Dane County, Cook County Partner on Commitment to Confront Climate Change

Cook County Board President Toni Preckwinkle announced today a partnership with leaders from Dane County, Wisconsin to join “We Are Still In,” a coalition of governmental and institutional leaders dedicated to keeping America’s promise of mitigating climate change by meeting the Paris Climate Agreement. 

Dane County Executive Joe Parisi and Preckwinkle made this joint announcement to highlight their climate change reduction efforts after President Donald Trump withdrew the United States from the Paris Climate Agreement earlier this month.

Under the Paris Climate Accord, the United States agreed to reduce its 2005 carbon emission levels between 26 and 28 percent by 2025. Dane County and Cook County are the latest local governments to join “We Are Still In,” an alliance representing more than 120 million Americans and $6.2 trillion of the U.S. economy, and recommit to the carbon reduction goal following the United States government’s exit.

“I am grateful for Executive Parisi’s leadership in the fight against climate change,” Preckwinkle said. “The reduction of carbon emissions is crucial to save our planet and local leadership is key in this effort.” 

Cook County’s efforts to reduce carbon emissions are a policy and operational priority, and carbon emissions from Cook County buildings have decreased by 22 percent since 2010, an achievement that surpasses the target of a 10 percent reduction from 2010. In addition, the County’s Dunne Administration Building was recently awarded the Leadership in Energy and Environmental Design (LEED) gold designation from the U.S Green Building Council.

In April, Preckwinkle announced that Cook County selected 15 pilot sites to study and establish community shared solar power systems in the County. The goal is to expand access to solar power to renters and those who cannot afford an up-front investment in solar, and generate financial benefits for all Cook County residents.

“I have committed to reduce greenhouse gas emissions 80 percent by 2050 as a meaningful way to fight climate change,” Preckwinkle said. “To that end, Cook County has already invested in projects to reduce energy use in three-quarters of the County’s buildings and I am proud to say we are ahead of target.”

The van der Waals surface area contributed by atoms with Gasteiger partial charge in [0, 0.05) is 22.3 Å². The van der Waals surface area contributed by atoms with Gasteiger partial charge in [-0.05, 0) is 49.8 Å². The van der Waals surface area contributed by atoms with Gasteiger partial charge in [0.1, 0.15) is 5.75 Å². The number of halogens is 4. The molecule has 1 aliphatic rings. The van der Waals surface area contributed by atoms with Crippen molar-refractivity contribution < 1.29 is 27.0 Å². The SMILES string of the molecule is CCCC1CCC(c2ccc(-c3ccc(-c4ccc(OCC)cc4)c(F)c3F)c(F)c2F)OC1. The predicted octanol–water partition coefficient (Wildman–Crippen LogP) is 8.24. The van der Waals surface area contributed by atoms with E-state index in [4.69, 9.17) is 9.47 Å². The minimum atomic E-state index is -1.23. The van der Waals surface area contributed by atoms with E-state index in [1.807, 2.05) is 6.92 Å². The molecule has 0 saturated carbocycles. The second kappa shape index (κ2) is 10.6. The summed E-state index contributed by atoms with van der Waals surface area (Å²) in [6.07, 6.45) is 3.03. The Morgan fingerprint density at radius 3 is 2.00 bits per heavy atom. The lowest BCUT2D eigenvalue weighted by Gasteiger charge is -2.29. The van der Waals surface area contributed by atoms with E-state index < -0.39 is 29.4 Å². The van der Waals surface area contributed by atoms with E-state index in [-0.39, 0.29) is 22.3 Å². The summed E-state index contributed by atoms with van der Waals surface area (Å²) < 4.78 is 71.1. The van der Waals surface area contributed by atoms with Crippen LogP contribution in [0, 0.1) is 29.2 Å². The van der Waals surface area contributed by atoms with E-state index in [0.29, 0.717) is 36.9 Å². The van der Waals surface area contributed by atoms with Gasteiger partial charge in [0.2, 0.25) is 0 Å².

To aid in achieving the Paris Agreement’s goals, Dane County Executive Parisi created the Office of Energy and Climate Change and "Dane County Climate Change Council” in his 2017 budget. The council, slated to begin in July, will team up with the director of Dane County’s Office of Energy and Climate Change to prepare locally for the effects of the changing climate, identify better ways to reduce carbon emissions, and promote further development of solar and clean, green energy production.

Dane County is familiar with the benefits of solar technology. Due to the various renewable energy systems set to go online this year, Dane County will become 100 percent renewable, meaning the county will generate as much renewable energy as it uses. The new solar projects are projected to reduce carbon dioxide emissions by 777 tons, reducing direct energy costs by over $2.1 million over the next two decades.

Dane County Executive Parisi will send correspondence this week to the Wisconsin Counties Association requesting members join “We Are Still In” and agree to meet goals set by the Paris Climate Agreement.  The letter asks all 72 Wisconsin counties to step up in addressing climate change where the federal government will not.


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